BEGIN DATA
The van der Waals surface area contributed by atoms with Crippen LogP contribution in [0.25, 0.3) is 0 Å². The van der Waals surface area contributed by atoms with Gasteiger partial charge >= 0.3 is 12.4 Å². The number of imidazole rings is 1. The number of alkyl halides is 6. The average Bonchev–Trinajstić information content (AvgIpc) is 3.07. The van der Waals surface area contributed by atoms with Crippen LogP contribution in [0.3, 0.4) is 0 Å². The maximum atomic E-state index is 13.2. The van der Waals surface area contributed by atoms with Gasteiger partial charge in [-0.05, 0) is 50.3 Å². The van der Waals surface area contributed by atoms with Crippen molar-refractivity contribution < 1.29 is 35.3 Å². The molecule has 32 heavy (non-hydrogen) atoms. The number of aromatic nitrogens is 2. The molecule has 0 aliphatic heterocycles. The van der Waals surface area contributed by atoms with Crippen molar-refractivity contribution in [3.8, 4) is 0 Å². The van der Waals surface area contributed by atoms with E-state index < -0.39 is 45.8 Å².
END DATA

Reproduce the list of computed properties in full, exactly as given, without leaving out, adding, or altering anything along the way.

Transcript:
The van der Waals surface area contributed by atoms with Crippen LogP contribution in [0.25, 0.3) is 0 Å². The van der Waals surface area contributed by atoms with Gasteiger partial charge >= 0.3 is 12.4 Å². The number of imidazole rings is 1. The number of alkyl halides is 6. The average Bonchev–Trinajstić information content (AvgIpc) is 3.07. The van der Waals surface area contributed by atoms with Crippen LogP contribution in [0.3, 0.4) is 0 Å². The maximum atomic E-state index is 13.2. The van der Waals surface area contributed by atoms with Gasteiger partial charge in [-0.05, 0) is 50.3 Å². The van der Waals surface area contributed by atoms with Crippen molar-refractivity contribution < 1.29 is 35.3 Å². The molecule has 32 heavy (non-hydrogen) atoms. The number of aromatic nitrogens is 2. The molecule has 0 aliphatic heterocycles. The van der Waals surface area contributed by atoms with Crippen molar-refractivity contribution in [3.8, 4) is 0 Å². The van der Waals surface area contributed by atoms with E-state index < -0.39 is 45.8 Å².